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Israeli Prime Minister Benjamin Netanyahu made headlines around the world during last year's General Assembly when he held up a cartoon graphic of a bomb supposedly illustrating Iran's uranium-enrichment capability and drew a thick red line at the point he said Israel would be forced to attack Iran. Despite the prime minister's rhetoric, Israel has continued to rely on US-led efforts to pressure Iran and on Obama's vow to take military action if that became necessary to stop Iran from acquiring a nuclear weapon.
Still, the Israeli leader has consistently pressured the US to take a tougher stand on Iran, and with the focus of the conversation moving toward the question of renewed diplomacy between Washington and Tehran, many UN watchers will be keeping a close eye on Netanyahu's response to Obama's outreach efforts and on an Oct. 1 speech by Netanyahu for signs of the message he's sending supporters in Washington. The fact that Iran will be represented at the UN session by the more moderate and engaging Rouhani rather than the bellicose Ahmadinejad poses a messaging challenge to the Israelis. Although the speech will be the Israeli leader's public message, he'll no doubt offer a more frank assessment in his White House meeting with Obama a day earlier.
The Palestinian leadership's bid for recognition of a Palestinian state -- to the chagrin of Israel and the annoyance of the Obama administration -- has been a major feature of the past two General Assembly sessions, but the issue appears likely to receive little attention this year. Palestine Liberation Organization Chairman Mahmoud Abbas will address the assembly on Sept. 26, but there won't be any renewal of the statehood bid, which led to a major diplomatic showdown in New York in 2011. The bid failed that year after the matter was tabled by the Security Council.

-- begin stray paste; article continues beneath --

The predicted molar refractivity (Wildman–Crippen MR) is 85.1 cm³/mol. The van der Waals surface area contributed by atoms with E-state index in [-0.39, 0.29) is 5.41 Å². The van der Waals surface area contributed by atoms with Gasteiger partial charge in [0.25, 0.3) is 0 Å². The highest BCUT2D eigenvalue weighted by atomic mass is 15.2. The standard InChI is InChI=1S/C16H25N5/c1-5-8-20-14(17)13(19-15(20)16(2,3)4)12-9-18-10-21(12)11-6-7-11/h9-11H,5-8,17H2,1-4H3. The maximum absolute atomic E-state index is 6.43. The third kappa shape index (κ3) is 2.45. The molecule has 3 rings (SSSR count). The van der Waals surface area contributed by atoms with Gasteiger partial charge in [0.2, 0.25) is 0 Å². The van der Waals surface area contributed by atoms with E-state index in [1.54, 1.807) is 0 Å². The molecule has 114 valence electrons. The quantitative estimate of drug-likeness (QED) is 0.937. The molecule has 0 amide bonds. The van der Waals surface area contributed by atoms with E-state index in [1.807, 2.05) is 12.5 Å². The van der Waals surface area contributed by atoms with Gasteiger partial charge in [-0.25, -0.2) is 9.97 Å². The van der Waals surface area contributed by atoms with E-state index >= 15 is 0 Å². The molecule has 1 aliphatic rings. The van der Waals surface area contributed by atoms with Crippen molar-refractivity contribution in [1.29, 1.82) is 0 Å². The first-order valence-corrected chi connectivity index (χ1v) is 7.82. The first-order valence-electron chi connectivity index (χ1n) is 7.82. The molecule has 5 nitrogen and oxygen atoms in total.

In November 2012 the General Assembly passed a resolution that designated Palestine a "non-member observer state," an upgrade from the PLO's previous status as an "observer entity." While the PLO and its allies said that the move gave Palestine implicit recognition as a state at the UN, even without Security Council approval, the vote had no practical impact on the situation on the ground. Last month, amid widespread skepticism and continuing conflict over Israel's expansion of illegal settlements in occupied territory, Israel and the PLO resumed peace talks under the auspices of Kerry. But the content of the renewed talks is being kept secret at the insistence of the US. The only major conference on the issue planned for this year's General Assembly session is an annual donors' meeting sponsored by the Norwegian government. Kerry is scheduled to speak, but the meeting will be closed to the press.
The deadline for the ambitious Millennium Development Goals -- which range from halving the extreme poverty rate to halting the spread of HIV/AIDS and providing universal primary education, all by 2015 -- is looming. While progress has been made, with rates of HIV infection and maternal and infant mortality falling, attaining many of the goals is still far off. Monday sees a high-level meeting on them, during which diplomats can expect a status update on development around the world.
James Bays and Whitney Hurst contributed reporting from the United Nations